There’s a limited amount available, there isn’t B12 up for sale in many areas, still waiting for broadcasters to move, 600MHz is more useful spectrum than B12, etc. Take your pick.

      There’s also the fact that they are still courting potential B12 sellers and buying what they can during this whole process.

    • T-Mobile can pretty much count with only 5 MHz in band 12. It needs more than that to grow the customer base. For the foreseeable future, this is the last auction of dozens of MHz in bandwidth. A carrier would commit a deadly mistake to not take part in it.

    • zombie

      The next potential auction would be 500mhz but that will only happen when OTA dies sadly.

    • They’ve pretty much bought all that’s for sale haven’t they?

  • FU

    Tmobile should get more antennas, not more frequencies.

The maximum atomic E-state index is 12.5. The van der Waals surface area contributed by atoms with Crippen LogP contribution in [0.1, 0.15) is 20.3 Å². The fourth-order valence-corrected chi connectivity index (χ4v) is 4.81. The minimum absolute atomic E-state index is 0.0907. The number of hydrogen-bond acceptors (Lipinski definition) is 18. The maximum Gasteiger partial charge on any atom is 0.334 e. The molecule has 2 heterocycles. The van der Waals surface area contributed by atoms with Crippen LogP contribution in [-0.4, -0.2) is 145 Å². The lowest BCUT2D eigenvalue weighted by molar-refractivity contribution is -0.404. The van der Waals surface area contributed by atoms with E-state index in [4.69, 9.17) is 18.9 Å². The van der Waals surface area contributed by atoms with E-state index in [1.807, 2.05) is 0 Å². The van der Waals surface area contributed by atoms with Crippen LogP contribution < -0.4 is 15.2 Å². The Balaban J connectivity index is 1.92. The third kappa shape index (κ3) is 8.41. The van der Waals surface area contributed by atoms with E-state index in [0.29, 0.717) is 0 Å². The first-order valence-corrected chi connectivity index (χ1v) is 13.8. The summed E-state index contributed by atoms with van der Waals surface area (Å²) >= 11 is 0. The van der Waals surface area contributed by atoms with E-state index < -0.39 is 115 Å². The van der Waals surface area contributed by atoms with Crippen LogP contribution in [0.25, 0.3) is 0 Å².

• Durandal_1707

      Antennas are useless without the spectrum to transmit on.

      • FU

        Most of their phones can’t connect to the frequencies they have right now. They have plenty of spectrum. FU.

        • Durandal_1707

          If by “plenty” you mean “zero in about half of the US”, then yeah, T-Mobile has “plenty” of low-band spectrum.

        • JG

          Most of their phones can’t connect to the frequencies they have right now.

          If that’s the case, adding more towers/antennas won’t help anything, because those towers/antennas would just broadcast the frequencies that the phones can’t access and thus would be useless.